Mental health series discusses attachment styles

Each attachment style has different triggers, responses to life stressors

Those+with+a+secure+attachment+style+often+have+low+anxiety+and+are+less+likely+to+avoid+their+partners+during+conflict%2C+said+Elizabeth+McSpadden%2C+research+assistant+for+Cougar+Health+Services.

SCREENSHOT OF MEETING

Those with a secure attachment style often have low anxiety and are less likely to avoid their partners during conflict, said Elizabeth McSpadden, research assistant for Cougar Health Services.

ADALINE GRACE, Evergreen reporter

WSU students learned how people with different attachment styles respond to isolation caused by the pandemic during a Real Talk Thursdays event hosted by Cougar Health Services.

There are four main attachment styles. Each style has different triggers and responses to life stressors, said Elizabeth McSpadden, research assistant for CHS.

“Attachment styles can translate to other relationships besides romantic,” she said.

McSpadden said people who exhibit a secure attachment style can still be triggered by stressful situations like a pandemic. 

People who have secure attachments are typically in stable relationships. McSpadden said those with a secure attachment style often have low anxiety and are less likely to avoid their partners during conflict.

However, they tend to be less understanding of others and are hesitant to develop relationships outside of their existing ones. During isolation, securely attached individuals are more likely to reach out and contact others, she said.

People with an avoidant-dismissive attachment style have low anxiety but are more likely to avoid their partners during conflict. This attachment style may be caused by emotionally unavailable parents and increased independence at a young age, McSpadden said.  

McSpadden said those with this attachment style can appear more hostile, sensitive and aloof. They are also less likely to commit to long-term relationships. 

“This can lead to the individuals questioning whether their partners are right for them, and cause them to be generally very distant,” she said.

During the pandemic, avoidant-dismissive people may feel trapped and vulnerable. This may lead them to withdraw from others. However, because they are extremely isolated, they may crave connection with others more than usual, she said.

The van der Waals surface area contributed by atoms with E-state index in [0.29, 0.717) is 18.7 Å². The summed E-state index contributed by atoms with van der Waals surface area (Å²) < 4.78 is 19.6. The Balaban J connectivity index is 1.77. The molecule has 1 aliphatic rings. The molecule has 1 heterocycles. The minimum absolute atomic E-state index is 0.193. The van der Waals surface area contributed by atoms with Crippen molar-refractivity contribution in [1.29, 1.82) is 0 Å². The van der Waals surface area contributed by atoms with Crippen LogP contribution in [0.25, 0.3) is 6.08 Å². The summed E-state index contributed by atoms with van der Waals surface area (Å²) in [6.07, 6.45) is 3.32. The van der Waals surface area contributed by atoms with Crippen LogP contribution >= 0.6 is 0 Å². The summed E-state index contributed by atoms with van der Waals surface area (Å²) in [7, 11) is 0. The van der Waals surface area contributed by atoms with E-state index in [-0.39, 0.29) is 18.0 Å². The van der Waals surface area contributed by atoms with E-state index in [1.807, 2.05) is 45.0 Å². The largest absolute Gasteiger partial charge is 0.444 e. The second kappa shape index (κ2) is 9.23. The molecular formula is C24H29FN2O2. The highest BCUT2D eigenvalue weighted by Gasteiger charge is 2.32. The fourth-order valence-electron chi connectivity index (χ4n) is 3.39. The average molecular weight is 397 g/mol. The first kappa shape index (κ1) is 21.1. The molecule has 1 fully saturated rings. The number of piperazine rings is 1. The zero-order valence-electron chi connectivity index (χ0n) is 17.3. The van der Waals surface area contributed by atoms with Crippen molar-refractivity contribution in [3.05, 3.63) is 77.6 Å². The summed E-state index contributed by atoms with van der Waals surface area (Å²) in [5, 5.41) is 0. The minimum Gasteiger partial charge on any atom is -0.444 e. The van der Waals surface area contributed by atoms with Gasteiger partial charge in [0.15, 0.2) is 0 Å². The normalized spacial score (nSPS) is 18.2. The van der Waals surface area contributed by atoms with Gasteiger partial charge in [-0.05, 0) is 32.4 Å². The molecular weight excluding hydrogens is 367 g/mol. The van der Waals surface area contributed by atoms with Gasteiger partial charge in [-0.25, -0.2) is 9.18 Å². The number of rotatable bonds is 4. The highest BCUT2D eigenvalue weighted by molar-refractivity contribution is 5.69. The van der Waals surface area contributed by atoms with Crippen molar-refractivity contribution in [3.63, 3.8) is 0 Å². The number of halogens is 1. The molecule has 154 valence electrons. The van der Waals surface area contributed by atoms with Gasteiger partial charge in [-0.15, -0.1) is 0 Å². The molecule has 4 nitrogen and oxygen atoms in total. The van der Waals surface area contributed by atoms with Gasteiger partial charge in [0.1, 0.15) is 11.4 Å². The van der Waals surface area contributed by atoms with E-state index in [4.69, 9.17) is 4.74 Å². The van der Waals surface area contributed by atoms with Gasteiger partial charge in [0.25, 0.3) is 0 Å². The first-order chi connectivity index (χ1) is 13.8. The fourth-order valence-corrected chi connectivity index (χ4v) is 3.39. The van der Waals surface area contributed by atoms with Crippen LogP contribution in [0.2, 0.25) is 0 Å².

Those with an anxious-preoccupied attachment style have high anxiety and are less likely to avoid their partners during conflict. This means that they can come off as clingy or reliant on their partners, McSpadden said.

McSpadden said people with this specific attachment style are more likely to text and call loved ones multiple times for comfort during difficult situations. They often seek reassurance in a relationship and constantly question their partner’s reliability.

During the pandemic, subjects with this attachment style are more likely to reach out to familiar people like ex-partners, even if it is unhealthy for one’s well-being, she said. 

The avoidant-fearful attachment style is a mix of both the avoidant-dismissive and anxious-preoccupied attachment styles. People who display an avoidant-fearful attachment style have high anxiety and are more likely to avoid their partners during conflict, McSpadden said. 

McSpadden said those with this attachment style may appear unstable. Typically, people with this attachment style were discouraged from having emotional outbursts during childhood. This is similar to people with avoidant-dismissive qualities. 

What makes the styles different is that those with an avoidant-dismissive attachment style crave control and can become easily overwhelmed in uncertain situations that lack closure, she said. 

In isolation, they may show signs of helplessness and are more likely to avoid text messages and phone calls. People with this attachment style are also more likely to initiate conflict, she said.